Clark said the designations announced this month were the result of a two-year effort by the Anderson County law enforcement command staff. The HIDTA designation was the result of applications submitted by the Seventh Judicial District Crime Task Force.
“Our application was based principally upon the location of I-75 in Anderson County and the demonstrated success of the Seventh Crime Task Force in past narcotics-fighting operations,” Clark said.
Law enforcement officers expect that the new HIDTA designation and the partnerships it creates will make Anderson County a better and safer place to live, Clark said.
During the HIDTA announcement this month, law enforcement officers said I-75 is a major north-south trafficking corridor that stretches from Detroit to Atlanta, and there are connections to cartels south of the border, including for the delivery and sale of methamphetamine. Other drugs of concern on the I-75 corridor are cocaine and heroin.
The Seventh Judicial District Crime Task Force was organized in Anderson County in 2008, and it typically investigates narcotics, violent, and complex crimes. It is staffed by officers assigned by member agencies, which include the Seventh Judicial District Attorney General’s Office, Anderson County Sheriff’s Department, ATF, Clinton Police Department, Oak Ridge Police Department, Oliver Springs Police Department, and Rocky Top Police Department.
Bryne said the Crime Task Force, which is governed by a board of directors, has seven full-time narcotics investigators from three agencies, and several criminal investigators have been assigned.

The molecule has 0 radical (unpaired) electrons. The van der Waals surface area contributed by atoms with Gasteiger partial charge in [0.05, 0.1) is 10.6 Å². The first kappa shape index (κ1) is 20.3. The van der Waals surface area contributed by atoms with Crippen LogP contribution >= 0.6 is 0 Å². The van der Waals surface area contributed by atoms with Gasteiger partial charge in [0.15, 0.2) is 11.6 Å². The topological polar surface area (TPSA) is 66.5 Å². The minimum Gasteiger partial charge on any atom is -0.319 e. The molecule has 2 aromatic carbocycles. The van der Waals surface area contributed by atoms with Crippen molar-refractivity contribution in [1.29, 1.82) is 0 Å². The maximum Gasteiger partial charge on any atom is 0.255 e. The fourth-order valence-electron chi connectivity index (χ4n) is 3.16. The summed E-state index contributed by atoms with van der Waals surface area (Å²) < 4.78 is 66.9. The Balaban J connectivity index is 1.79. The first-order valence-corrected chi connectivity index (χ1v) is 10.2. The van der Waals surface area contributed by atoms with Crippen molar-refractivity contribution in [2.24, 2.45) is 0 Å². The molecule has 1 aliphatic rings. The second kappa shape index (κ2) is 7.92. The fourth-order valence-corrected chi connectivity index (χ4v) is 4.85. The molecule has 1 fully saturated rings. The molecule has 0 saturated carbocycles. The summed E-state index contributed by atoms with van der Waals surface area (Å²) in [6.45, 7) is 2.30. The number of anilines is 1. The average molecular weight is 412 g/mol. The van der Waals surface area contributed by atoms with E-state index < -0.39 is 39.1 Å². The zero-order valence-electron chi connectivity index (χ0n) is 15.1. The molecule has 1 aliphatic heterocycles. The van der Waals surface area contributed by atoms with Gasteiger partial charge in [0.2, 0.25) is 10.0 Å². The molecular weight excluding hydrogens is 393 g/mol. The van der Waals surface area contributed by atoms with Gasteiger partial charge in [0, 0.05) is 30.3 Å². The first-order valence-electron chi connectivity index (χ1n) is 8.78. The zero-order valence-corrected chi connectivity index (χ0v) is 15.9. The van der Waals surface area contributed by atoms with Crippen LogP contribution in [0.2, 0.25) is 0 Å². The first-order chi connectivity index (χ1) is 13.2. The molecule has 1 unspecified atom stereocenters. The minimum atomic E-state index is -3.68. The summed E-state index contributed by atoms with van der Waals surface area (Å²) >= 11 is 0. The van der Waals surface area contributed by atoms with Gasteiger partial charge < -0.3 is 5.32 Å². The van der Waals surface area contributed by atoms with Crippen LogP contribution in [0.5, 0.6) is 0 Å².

HIDTA is a federal program created in 1988 to match funding and other resources with high-intensity drug trafficking areas, and the grant program is administered by the Office of National Drug Control Policy. Most of the counties in the metropolitan Knoxville area are HIDTA counties.
The HIDTA program is managed by regional headquarters throughout the United States. The Appalachia HIDTA covers Kentucky, Tennessee, Virginia, and West Virginia.
The ATF, Overbey, U.S. Drug Enforcement Administration, and Federal Bureau of Investigation endorsed the application to the Appalachia HIDTA and the White House Office of National Drug Control Policy. The Tennessee Bureau of Investigation was also a joint applicant, Clark said.
He gave credit to Lieutenant Danielle Alexander of the Clinton Police Department, who played a major role in preparing the most recent AHIDTA application; to Clinton Police Chief Vaughn Becker, who led the 2019 application effort; and to former Clinton Police Chief Rick Scarbrough, who was instrumental in moving the county to apply for and become a locally led AHIDTA task force. The ATF and Overbey were supportive during the two-year application process, and U.S. Senator Lamar Alexander and Representative Chuck Fleischmann, both Tennessee Republicans, endorsed the application once it reached the White House, Clark said.
Clark said there are FBI and DEA task forces in Knoxville.
More information will be added as it becomes available.